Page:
IPCC's grim projections for Indian monsoon, agriculture

Latest IPCC report predicts more monsoon break days, floods and reduced grain yields

 
Last Updated: Monday 17 August 2015

Kolkata is among the world’s most flood-prone cities. Extreme events are expected to be more catastrophic in nature for the people living in India’s eastern coast (Photo by Surya Sen)

The Working Group II of the IPCC Assessment Report (AR5)  establishes the state of environment in India and South Asia as a whole. It also projects the impact of such events on agriculture, which is the mainstay of the Indian economy.

  • It is expected that there would be an increase in the number of monsoon break days and a decline in the number of monsoon depressions.
  • Floods and droughts are likely to increase in India since there will be a decline in seasonal rainfall, coupled with increase in extreme precipitation during monsoon.
  • It is likely that tropical cyclone-related rainfall rates will increase with greenhouse warming. An increase in mean tropical cyclone maximum wind speed is likely, although increases may not occur in all tropical regions.
  • On the east coast of India, clusters of districts with poor infrastructure and demographic development are also the regions of maximum vulnerability. Hence, extreme events are expected to be more catastrophic in nature for the people living in these districts.
  • A changing climate has been projected to reduce monsoon sorghum grain yield in India by 2-14 per cent by 2020, with worsening yields by 2050 and 2080. There shall also be alterations in rice yields as with rising temperatures, the process of rice development accelerates and reduces the duration of growth. Large reductions in wheat production in the Indo-Gangetic plains are also projected.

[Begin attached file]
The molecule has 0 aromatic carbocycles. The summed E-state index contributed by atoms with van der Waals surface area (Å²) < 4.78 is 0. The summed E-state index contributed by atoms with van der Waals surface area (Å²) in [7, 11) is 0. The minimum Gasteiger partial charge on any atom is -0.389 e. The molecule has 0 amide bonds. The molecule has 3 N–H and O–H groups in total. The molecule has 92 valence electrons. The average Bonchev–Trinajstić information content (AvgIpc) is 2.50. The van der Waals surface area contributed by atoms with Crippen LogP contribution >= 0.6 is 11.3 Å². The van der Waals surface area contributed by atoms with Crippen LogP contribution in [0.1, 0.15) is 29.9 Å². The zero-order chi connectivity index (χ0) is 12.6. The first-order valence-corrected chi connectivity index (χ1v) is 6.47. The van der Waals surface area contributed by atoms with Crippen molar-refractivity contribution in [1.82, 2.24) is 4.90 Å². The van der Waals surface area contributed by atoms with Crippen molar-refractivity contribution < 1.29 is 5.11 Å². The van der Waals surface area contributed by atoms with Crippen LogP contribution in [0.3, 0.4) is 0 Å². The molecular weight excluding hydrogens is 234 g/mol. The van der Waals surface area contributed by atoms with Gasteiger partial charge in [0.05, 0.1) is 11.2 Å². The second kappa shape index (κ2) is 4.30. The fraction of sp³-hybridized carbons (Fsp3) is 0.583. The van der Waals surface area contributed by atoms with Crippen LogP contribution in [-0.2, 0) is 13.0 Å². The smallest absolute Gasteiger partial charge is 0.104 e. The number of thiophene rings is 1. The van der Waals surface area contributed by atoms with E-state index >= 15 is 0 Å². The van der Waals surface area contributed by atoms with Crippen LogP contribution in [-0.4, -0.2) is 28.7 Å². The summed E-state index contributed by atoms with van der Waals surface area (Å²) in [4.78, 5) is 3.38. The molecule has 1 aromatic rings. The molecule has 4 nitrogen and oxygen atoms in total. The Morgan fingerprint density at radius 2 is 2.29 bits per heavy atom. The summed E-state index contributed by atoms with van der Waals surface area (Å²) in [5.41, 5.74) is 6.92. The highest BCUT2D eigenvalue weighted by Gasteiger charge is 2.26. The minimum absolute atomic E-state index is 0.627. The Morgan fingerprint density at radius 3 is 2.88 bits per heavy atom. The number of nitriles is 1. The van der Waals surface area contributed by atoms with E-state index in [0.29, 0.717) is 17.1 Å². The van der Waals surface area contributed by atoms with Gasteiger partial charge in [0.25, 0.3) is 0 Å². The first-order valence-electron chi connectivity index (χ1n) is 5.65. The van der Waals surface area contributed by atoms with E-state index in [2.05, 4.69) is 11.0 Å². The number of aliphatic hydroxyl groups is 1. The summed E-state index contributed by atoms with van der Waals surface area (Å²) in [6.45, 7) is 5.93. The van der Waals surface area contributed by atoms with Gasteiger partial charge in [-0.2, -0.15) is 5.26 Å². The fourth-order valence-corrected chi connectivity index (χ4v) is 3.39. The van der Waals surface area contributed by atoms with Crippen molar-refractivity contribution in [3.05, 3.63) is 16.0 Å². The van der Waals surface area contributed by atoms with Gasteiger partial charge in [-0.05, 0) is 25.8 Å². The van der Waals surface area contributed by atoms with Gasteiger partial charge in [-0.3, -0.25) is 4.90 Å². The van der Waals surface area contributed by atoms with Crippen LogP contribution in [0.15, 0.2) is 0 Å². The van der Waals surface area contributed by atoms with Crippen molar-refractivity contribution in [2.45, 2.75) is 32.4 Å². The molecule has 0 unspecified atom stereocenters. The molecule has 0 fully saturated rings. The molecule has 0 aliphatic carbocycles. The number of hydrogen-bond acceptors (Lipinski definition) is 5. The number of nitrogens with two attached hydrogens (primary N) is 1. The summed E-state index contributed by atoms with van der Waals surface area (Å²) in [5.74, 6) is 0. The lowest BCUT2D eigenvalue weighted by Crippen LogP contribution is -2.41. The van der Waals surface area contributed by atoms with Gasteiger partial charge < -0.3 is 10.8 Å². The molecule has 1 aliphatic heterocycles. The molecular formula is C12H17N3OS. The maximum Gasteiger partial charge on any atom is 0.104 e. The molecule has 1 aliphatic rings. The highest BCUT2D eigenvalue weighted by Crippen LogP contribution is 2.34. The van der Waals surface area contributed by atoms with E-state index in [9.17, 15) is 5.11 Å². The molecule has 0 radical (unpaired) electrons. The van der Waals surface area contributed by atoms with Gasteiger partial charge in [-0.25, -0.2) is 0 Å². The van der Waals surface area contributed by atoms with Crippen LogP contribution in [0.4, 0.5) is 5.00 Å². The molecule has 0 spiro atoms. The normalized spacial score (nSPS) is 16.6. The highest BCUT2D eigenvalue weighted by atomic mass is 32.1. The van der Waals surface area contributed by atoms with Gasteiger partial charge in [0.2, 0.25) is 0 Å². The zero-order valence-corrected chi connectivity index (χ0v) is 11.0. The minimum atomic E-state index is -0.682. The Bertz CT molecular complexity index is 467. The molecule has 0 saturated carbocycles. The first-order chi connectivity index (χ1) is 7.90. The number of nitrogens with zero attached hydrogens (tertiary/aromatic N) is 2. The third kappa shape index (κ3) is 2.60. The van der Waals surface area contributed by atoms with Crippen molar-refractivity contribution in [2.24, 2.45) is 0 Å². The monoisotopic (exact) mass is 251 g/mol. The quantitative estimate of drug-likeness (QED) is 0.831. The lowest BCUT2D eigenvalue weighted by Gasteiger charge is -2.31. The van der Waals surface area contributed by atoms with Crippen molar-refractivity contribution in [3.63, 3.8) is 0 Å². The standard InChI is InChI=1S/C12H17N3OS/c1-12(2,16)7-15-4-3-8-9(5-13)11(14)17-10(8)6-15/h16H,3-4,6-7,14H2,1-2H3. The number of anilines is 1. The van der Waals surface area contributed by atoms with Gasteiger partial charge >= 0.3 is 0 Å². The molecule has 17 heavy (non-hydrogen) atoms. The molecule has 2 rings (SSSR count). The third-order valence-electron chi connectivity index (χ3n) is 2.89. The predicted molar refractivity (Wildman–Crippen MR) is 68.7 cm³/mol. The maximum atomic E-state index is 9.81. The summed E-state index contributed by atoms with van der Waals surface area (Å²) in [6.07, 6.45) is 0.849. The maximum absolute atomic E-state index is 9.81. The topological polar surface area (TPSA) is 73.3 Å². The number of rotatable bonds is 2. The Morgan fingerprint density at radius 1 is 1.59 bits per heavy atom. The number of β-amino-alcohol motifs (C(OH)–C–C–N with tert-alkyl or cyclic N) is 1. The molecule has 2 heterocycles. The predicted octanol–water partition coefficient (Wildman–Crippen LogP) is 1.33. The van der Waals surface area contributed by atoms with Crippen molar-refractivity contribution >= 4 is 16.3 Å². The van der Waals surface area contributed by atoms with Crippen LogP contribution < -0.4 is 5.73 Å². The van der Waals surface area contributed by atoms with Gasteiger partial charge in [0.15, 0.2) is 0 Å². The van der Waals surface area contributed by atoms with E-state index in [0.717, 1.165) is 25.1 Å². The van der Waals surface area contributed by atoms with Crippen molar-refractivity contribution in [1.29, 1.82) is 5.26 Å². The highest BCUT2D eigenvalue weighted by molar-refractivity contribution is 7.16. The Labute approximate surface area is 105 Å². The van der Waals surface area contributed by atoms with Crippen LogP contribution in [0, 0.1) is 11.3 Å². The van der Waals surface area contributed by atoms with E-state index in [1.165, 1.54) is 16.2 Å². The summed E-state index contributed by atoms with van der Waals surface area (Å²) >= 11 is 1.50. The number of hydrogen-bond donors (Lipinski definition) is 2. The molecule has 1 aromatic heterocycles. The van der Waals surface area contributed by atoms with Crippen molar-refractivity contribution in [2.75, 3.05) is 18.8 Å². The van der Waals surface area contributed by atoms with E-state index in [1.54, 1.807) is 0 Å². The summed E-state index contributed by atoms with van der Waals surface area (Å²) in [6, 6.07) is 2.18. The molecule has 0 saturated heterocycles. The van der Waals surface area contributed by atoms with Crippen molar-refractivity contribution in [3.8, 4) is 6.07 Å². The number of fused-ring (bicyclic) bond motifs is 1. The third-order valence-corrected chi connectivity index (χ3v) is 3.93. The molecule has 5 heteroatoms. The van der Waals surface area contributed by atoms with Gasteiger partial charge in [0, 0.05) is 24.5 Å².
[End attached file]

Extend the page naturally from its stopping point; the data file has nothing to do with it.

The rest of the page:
Extreme weather event projections for India for 2030s, by Government of India

The 4X4 Assessment 2010 Report, brought out by the Ministry of Environment and Forests, Government of India, in November 2010, makes the following projections about extreme weather events in India.

  • Climate change scenarios for 2030s indicate an overall warming for all the regions. The net increase in annual temperatures in 2030s, with respect to 1970s, ranges between 1.7-2.2oC. Extreme temperatures are expected to increase by 1-4oC, with maximum increase in coastal regions. The extreme maximum and minimum temperatures are also projected to increase.
  • All the regions are projected to experience an increase in precipitation in the 2030s, with respect to 1970s. The Himalayan region will see maximum increase in precipitation, while the North Eastern region will experience the minimum increase. Extreme precipitation events are likely to increase by 5-10 days in all the regions.
  • Sea level along the Indian coast has been rising at the rate of 1.3mm/year and is likely to rise in consonance with the global sea level rise in the future.
  • Further projections indicate that the frequency of cyclones is likely to decrease in 2030s, with increase in cyclonic intensity.

Climate change 2014: impacts, adaptation, and vulnerability - summary for policymakers (IPCC Climate Report, Fifth Assessment, WGII AR5)

Adapting climate impacted agriculture in South Asia

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